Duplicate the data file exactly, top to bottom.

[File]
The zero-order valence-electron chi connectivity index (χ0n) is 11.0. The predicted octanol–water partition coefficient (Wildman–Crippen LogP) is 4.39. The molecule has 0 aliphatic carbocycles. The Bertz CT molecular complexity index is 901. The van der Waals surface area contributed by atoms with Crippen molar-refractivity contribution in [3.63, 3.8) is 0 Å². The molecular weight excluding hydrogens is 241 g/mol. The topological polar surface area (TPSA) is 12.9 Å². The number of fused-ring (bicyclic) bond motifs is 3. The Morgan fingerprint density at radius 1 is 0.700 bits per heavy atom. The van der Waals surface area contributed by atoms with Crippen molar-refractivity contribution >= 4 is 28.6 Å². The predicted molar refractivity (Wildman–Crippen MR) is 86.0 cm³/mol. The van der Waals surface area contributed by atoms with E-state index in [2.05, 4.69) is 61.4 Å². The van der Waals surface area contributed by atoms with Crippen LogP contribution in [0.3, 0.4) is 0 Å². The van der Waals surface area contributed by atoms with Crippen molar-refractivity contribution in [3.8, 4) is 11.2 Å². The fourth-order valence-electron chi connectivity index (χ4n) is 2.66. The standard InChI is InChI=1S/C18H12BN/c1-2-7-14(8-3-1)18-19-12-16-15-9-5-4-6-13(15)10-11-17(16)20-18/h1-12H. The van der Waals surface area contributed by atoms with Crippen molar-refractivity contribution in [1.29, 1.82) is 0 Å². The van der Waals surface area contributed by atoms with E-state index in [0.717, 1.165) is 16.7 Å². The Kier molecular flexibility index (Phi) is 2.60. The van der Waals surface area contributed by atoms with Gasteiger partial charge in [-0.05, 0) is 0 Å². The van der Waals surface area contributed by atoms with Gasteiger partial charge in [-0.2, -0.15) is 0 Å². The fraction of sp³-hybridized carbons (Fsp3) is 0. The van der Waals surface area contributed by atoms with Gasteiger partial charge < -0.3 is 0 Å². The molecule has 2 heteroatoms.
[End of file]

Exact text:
The zero-order valence-electron chi connectivity index (χ0n) is 11.0. The predicted octanol–water partition coefficient (Wildman–Crippen LogP) is 4.39. The molecule has 0 aliphatic carbocycles. The Bertz CT molecular complexity index is 901. The van der Waals surface area contributed by atoms with Crippen molar-refractivity contribution in [3.63, 3.8) is 0 Å². The molecular weight excluding hydrogens is 241 g/mol. The topological polar surface area (TPSA) is 12.9 Å². The number of fused-ring (bicyclic) bond motifs is 3. The Morgan fingerprint density at radius 1 is 0.700 bits per heavy atom. The van der Waals surface area contributed by atoms with Crippen molar-refractivity contribution >= 4 is 28.6 Å². The predicted molar refractivity (Wildman–Crippen MR) is 86.0 cm³/mol. The van der Waals surface area contributed by atoms with E-state index in [2.05, 4.69) is 61.4 Å². The van der Waals surface area contributed by atoms with Crippen LogP contribution in [0.3, 0.4) is 0 Å². The van der Waals surface area contributed by atoms with Crippen molar-refractivity contribution in [3.8, 4) is 11.2 Å². The fourth-order valence-electron chi connectivity index (χ4n) is 2.66. The standard InChI is InChI=1S/C18H12BN/c1-2-7-14(8-3-1)18-19-12-16-15-9-5-4-6-13(15)10-11-17(16)20-18/h1-12H. The van der Waals surface area contributed by atoms with Crippen molar-refractivity contribution in [1.29, 1.82) is 0 Å². The van der Waals surface area contributed by atoms with E-state index in [0.717, 1.165) is 16.7 Å². The Kier molecular flexibility index (Phi) is 2.60. The van der Waals surface area contributed by atoms with Gasteiger partial charge in [-0.05, 0) is 0 Å². The van der Waals surface area contributed by atoms with Gasteiger partial charge in [-0.2, -0.15) is 0 Å². The fraction of sp³-hybridized carbons (Fsp3) is 0. The van der Waals surface area contributed by atoms with Gasteiger partial charge < -0.3 is 0 Å². The molecule has 2 heteroatoms.